Search for Greater Manchester paddleboarder missing in the Lake District Daisy Jackson
A search effort for a man who went missing while paddleboarding in the Lake District has entered its third day.
The man, who has not been named but is understood to be from the Greater Manchester area, was near the ferry stop at Aira Point when he fell in.
Members of the public have been asked to avoid that area around Ullswater while emergency services continue their work.
Cumbria Police were called to the lake on Sunday (7 August) to reports that a paddleboarder had fallen in the water.
The search effort now involves Maryport Rescue Coastguards, Patterdale Mountain Rescue Team, Cumbria Fire & Rescue Service, Coastguard Rescue Helicopter, the Ullswater Ranger, Whitehaven Coastguards, the Police and Northwest Ambulance Service.
A spokesperson for Cumbria Police today said: “Searches yesterday concluded early evening and were due to resume this morning.”
Anyone with information relating to this incident can report online at www.cumbria.police.uk/reportit quoting incident number 113 of 7 August 2022 or call 101.
Featured image: Flickr
NHS ‘dramatically reduces’ two-year waitlists for treatment in England Emily Sergeant
The NHS says the number of people waiting two years or more for treatment in England has now been been “dramatically reduced”.
As part of its plan to address delays caused by the COVID-19 pandemic, and following the calls last week for it to routinely publish non-hospital waiting lists after it emerged that more than one million people are waiting for care in the community, NHS England says the backlog of people having to wait more than two years for a routine operation has now shrunk from 22,500 at the start of the year to fewer than 200.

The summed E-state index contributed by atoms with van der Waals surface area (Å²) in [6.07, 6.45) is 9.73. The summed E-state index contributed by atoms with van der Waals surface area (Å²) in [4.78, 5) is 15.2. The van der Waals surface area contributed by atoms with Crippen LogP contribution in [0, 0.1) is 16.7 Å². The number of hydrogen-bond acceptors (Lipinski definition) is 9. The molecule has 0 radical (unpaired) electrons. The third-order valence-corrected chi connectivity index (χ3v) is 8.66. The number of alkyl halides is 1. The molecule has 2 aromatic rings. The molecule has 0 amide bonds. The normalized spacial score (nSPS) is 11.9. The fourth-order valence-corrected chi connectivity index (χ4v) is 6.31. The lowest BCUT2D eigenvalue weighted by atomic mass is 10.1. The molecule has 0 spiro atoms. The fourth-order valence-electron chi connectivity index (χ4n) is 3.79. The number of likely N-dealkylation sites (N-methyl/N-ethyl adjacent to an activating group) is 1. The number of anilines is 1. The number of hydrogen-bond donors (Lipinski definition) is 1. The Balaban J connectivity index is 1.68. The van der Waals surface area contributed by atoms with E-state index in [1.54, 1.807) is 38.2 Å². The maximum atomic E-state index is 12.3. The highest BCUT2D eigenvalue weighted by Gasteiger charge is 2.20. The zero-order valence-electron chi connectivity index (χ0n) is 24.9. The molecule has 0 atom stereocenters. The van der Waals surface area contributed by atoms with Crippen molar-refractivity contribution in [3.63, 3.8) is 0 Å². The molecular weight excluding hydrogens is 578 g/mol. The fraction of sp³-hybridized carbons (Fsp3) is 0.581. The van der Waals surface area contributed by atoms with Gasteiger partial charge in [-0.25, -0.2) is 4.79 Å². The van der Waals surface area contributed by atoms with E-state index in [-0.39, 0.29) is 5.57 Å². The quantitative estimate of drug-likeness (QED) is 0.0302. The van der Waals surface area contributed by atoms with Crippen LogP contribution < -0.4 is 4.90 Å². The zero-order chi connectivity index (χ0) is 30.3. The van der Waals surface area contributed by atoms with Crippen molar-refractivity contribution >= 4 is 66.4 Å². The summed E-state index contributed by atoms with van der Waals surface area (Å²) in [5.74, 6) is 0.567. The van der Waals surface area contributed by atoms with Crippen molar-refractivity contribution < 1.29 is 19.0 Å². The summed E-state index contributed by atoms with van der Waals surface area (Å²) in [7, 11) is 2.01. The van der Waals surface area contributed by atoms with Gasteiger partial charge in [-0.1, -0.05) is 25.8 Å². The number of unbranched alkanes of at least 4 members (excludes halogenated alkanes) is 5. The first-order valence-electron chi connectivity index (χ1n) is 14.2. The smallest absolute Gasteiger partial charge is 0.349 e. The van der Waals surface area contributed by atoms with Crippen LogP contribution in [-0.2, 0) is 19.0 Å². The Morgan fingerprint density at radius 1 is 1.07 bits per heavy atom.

On top of that, some 51,000 people who would have been waiting two years for treatment by the end of July have also now been treated.
The NHS said the first part of its Elective Recovery Plan addressed those patients “waiting two years or more by the end of July”, who needed either “scans, checks, surgical procedures and other routine treatment”.
In an attempt to reduce the backlog, the NHS said patients have been offered travel and accommodation costs to be treated in alternative parts of the country.
All were prioritised unless they “chose to wait longer” or “did not want to travel to be seen faster”.
The waitlist has now been reduced to 2,777 “despite COVID and other pressures, of whom 1,579 opted to defer treatment and 1,030 are very complex cases,” the NHS confimed.
“Thanks to the hard work and dedication of our staff the NHS has delivered the first mile-stone in our Elective Recovery Plan,” explained Amanda Pritchard – Chief Executive at NHS England.
“It has only been possible because the NHS has continued to reform the way we deliver care, using innovative techniques and adopting pioneering technology like robot surgery, and through building new relationships and mutual aid arrangements across systems to offer patients the opportunity to be transferred elsewhere and get the care they need as quickly as possible.”
“The next phase will focus on patients waiting longer than 18 months,” she added.
“Building on the fantastic work already done, and, while it is a significant challenge, our remarkable staff have shown that, when we are given the tools and resources we need, the NHS delivers for our patients.”
Health and Social Care Secretary Steve Barclay added: “We are working hard with the NHS to get our health system back to peak performance, by growing the healthcare workforce, opening new community diagnostic centres and surgical hubs across the country, and investing in innovative technology to ensure patients can access the treatment they need while saving staff time”.
Featured Image – SnapStock